The cognitive linguistic world of a 3-year-old (part II)


I’ll admit, I struggle daily with impatience and frustration when taking care of my son Ryden. He has a BIG personality, and the energy of a thermonuclear bomb. Of course it’s rewarding in countless ways as well – and when comical or interesting language drops from his mouth, I collect each word like it’s a ruby or sapphire, and feel immensely rich.

As a follow-up to part I, this second batch of categorized kid talk presents some silliness (hopefully a part of every preschooler’s day), code-switching between English and French, and persistent errors made on multiple linguistic levels.

(Age in the language samples is represented by the formatting convention, used in developmental psychology, of years;months – e.g. 2;11 means “2 years and 11 months”.)


Being silly

Little kids love being silly, and love watching others (especially “serious” adults) act silly – and much of this silliness is enacted via language. Inevitably, a large part of the humor here is based on bodily excretions, a.k.a. “potty talk”. In the U.S., potty training typically happens between the ages of two to three, so toddlers and preschoolers are becoming more aware of their bodies, how they get rid of waste, etc.

I’ve also lumped in here a couple examples where goofiness wasn’t Ryden’s intention, since they struck me as funny (see the first two below, outliers as well because non-potty-talk).

Language samples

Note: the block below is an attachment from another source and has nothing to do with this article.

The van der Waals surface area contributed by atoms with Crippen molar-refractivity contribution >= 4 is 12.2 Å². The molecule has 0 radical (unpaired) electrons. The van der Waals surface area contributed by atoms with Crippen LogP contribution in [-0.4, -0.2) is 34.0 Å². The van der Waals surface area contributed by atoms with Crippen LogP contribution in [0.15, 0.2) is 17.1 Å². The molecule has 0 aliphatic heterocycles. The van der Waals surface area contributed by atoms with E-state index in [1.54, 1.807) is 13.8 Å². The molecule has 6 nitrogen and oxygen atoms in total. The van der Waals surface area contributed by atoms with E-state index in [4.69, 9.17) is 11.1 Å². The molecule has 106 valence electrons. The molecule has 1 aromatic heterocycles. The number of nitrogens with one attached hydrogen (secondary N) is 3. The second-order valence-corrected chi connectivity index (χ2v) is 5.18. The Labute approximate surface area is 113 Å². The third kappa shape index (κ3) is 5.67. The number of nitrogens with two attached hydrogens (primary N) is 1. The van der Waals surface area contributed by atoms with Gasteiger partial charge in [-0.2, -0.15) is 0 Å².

• {2;11} He whispered very quietly to himself while I was singing him twinkle twinkle in the dark at bedtime: “No ghosts. No crabs. No ghosts.”
  • {3;0} “I have boogerinos (= boogers)”
  • {3;0} “Daddy, come fayt (= fart) with me”
  • {3;1} “Mutts in the butts, mutts in the butts” (saying in sing-songy voice lately)
  • {3;1}
    • R: “You want some poopoo packages? You want some doity (= dirty) packages?” (delivering lego ‘packages’ to me with lego ‘truck’)
    • Me: “No! I want clean packages.”
    • R: “No, doity packages. There’s gonna be poopoo… and flies… and dust… and doity stuff”
  • {3;3} “It’s a snakey snakey” (Just pooped, talking about it)
  • {3;4} “Knock it off, farting lava everywhere!” (to Asher)


Code-switching (English – French)

Code-switching is when a speaker switches between two or more languages within a single conversation, and it’s quite common among bilingual and multilingual people. It can occur between whole sentences, smaller phrases, or even between individual words and morphemes. (You can read more about the interesting reasons for and types of code-switching on Wikipedia.)

French is my second language. I started learning at age 12 and have never stopped. I’m not bilingual, but I do speak it rather fluently. I’ve been speaking French to Ryden a little each day since he was born (ranging from 0-30% of my daily speech to him). We also read books together in French, and he occasionally watches French TV.

Although he seems to understand a good deal, Ryden doesn’t say much unprompted en français (the exposure to this second language is simply not enough, since neither his father nor anyone else around him speaks it). However, he does sometimes inject single French words into English sentences, or produce short French phrases on his own. As you’ll see below, the single French words are almost always nouns. The nouns in a young child’s vocabulary are often more tangible than verbs, adjectives, or function words like articles and conjunctions, and they comprise a large chunk of babies’ first words in their native languages, so it makes sense to me that these would be the most approachable part of speech in a second language as well.

One aspect I haven’t captured in the text samples is phonology – Ryden’s pronunciation in French sounds near-native, which is pretty cool.

Language samples

  • {2;11} “Va-t-en, mouche, fly, don’t eat my carrots!”
    • Translation: Va-t’en, mouche = Go away, fly
  • {3;1} “It’s a red porte” (We were walking outside, he saw the red door of a house)
    • Translation: (la) porte = (the) door
  • {3;1} “It’s a hibou” (looking at owl on matching card game card)
    • Translation: (un) hibou = (an) owl